During this phase, you may notice changes in your loved one's thinking and reasoning. For example, they may experience difficulty making plans or sticking to them. A person with dementia may repeat oneself a lot. The trouble remembering recent events or names of new acquaintances is also a common manifestation of this phase of dementia.
An affected person may struggle to find the right word during a conversation. Additionally, your loved one could be more prone to losing personal possessions, including valuable items.
Since memory is more impaired than in the previous stage, performance on memory tests is also affected. At this point, a healthcare provider can detect impaired cognitive function.
4. Moderate cognitive decline
Moderate cognitive decline is characterized by more pronounced symptoms of dementia. For instance, a person experiences more problems with making plans or remembering recent events. In other words, their short-term memory is significantly affected at this point, e.g., they may not be able to remember what they had for breakfast.
Additionally, they may experience difficulties with handling money and traveling.
In other words, the clear-cut symptoms of dementia are apparent in this stage. Your loved one may also have difficulty with simple arithmetic and may forget details about their life events and histories.
5. Moderately severe cognitive decline
The progressive nature of dementia in this stage manifests itself through even bigger memory problems. An affected person may not be able to remember their phone number or names of their grandchildren. Moreover, they may be confused about what day of the week it is or time of day.
The moderate, severe decline is difficult for a patient. Generally, people in this stage are unable to function on their own entirely. They may need assistance with basic daily functions such as choosing clothes to wear. Assistance with this seemingly basic function is necessary because a person may experience difficulty dressing appropriately in the fifth stage of dementia.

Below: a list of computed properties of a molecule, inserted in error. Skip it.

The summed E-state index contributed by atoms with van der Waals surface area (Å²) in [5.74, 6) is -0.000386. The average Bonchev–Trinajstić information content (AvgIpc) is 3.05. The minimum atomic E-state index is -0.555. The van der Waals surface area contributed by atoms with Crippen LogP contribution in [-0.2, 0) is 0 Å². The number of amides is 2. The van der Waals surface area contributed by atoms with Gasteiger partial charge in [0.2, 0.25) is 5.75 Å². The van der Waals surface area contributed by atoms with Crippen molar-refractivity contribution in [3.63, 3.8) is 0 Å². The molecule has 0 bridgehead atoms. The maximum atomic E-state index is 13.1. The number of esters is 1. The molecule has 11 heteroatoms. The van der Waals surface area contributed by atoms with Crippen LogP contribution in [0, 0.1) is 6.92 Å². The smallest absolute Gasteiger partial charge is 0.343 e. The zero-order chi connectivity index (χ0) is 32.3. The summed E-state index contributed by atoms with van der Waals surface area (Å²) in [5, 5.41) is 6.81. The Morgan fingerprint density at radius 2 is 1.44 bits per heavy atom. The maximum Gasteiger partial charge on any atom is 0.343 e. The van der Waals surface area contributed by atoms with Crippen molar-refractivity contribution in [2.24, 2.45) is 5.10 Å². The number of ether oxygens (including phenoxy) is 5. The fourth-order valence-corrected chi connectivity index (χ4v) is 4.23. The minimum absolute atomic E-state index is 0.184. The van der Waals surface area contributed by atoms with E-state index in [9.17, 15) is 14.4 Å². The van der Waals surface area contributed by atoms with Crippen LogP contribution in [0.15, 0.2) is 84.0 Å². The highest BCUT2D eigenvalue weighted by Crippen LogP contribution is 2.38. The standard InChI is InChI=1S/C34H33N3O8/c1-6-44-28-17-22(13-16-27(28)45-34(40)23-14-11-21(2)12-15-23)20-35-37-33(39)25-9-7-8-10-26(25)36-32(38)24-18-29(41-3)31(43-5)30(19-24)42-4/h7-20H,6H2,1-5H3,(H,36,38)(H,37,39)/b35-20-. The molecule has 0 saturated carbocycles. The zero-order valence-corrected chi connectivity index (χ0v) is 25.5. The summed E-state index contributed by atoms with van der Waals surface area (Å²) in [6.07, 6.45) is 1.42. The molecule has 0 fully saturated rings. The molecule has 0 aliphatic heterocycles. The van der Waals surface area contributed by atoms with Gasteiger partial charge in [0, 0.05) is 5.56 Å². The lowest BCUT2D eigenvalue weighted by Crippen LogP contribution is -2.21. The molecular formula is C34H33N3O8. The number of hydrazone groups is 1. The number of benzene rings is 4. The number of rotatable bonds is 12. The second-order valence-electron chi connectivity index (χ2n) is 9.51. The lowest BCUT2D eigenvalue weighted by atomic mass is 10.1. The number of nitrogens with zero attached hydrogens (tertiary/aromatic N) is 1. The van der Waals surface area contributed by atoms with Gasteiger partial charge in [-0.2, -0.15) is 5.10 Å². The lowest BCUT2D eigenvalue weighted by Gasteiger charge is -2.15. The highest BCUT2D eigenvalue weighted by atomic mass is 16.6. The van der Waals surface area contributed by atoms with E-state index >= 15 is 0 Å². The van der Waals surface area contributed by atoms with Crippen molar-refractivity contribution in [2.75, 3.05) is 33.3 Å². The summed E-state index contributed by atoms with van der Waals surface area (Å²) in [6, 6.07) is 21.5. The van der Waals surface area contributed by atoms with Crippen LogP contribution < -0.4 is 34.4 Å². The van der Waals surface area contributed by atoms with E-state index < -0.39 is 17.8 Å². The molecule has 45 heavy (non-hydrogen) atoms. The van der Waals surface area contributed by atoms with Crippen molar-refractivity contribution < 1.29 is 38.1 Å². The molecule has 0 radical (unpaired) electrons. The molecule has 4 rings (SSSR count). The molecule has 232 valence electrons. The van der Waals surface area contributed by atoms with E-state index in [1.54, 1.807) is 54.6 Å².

Even though your loved one will need assistance with some things, they can still retain a great deal of independence. For instance, a patient with dementia may still be able to bathe oneself. They generally recognize their family members and may know some life histories, especially about young age and childhood.
6. Severe cognitive decline
Memory impairment becomes more serious at this point. A person with dementia may forget the name of their spouse, for example. The changes in their emotions and personality are also more pronounced and noticeable.
Your loved one needs constant supervision in this phase or requires professional care. They may experience confusion or unawareness of their surroundings and environment. Except for close relatives or friends, persons with dementia may have difficulty recognizing people and faces. Remembering details about personal history becomes more difficult at this point, as well.
Severe cognitive decline is also characterized by loss of bladder and bowel control. In this stage, a patient loses independence and may wander around or get lost. They will also need help with activities such as bathing or toileting.
7. Very severe cognitive decline
In the most severe stage, a person with dementia can no longer speak their thoughts or communicate with their environment. Keep in mind they may utter a few words or phrases. In most cases, this person loses the ability to swallow, can't walk, and spends most of their time in bed.
Since this is the final stage and the disease is a terminal illness, a person with very severe cognitive decline is nearing their death.
How is dementia treated?
Alzheimer's disease and other forms of dementia are incurable conditions. No medication or surgery would eliminate them entirely. Treatment options aim to manage behavioral changes and reduce the severity of symptoms.
Since dementia is a progressive condition, treatment options vary. For this reason, doctors track and determine stages of dementia. Based on the progression of dementia, the doctor prescribes the most suitable medications.
Medications work by adjusting chemicals that carry messages to the cells in the brain. These specific drugs are called cholinesterase inhibitors. They are generally prescribed to patients with mild to moderate symptoms. Cholinesterase inhibitors may address problems with memory, communication, and confusion.
Treatment of moderate to severe dementia involves memantine, a drug that helps improve thinking, memory, and language. Memantine's mechanism of action revolves around regulating glutamate, a brain chemical involved in learning and memory. The drug could delay the progression of symptoms in some patients.
A healthcare provider may also prescribe medications that decrease psychological and behavioral changes, e.g., sleep problems and anxiety. In later stages, a patient may need to take drugs that treat restlessness, fear, and hallucinations.
The progression of dementia changes the approach to the treatment. As the final stages approach, the treatment focuses on improving a patient's quality of life. Occupational therapy could be useful here. The therapy helps patients use adaptive equipment that improves their motor skills.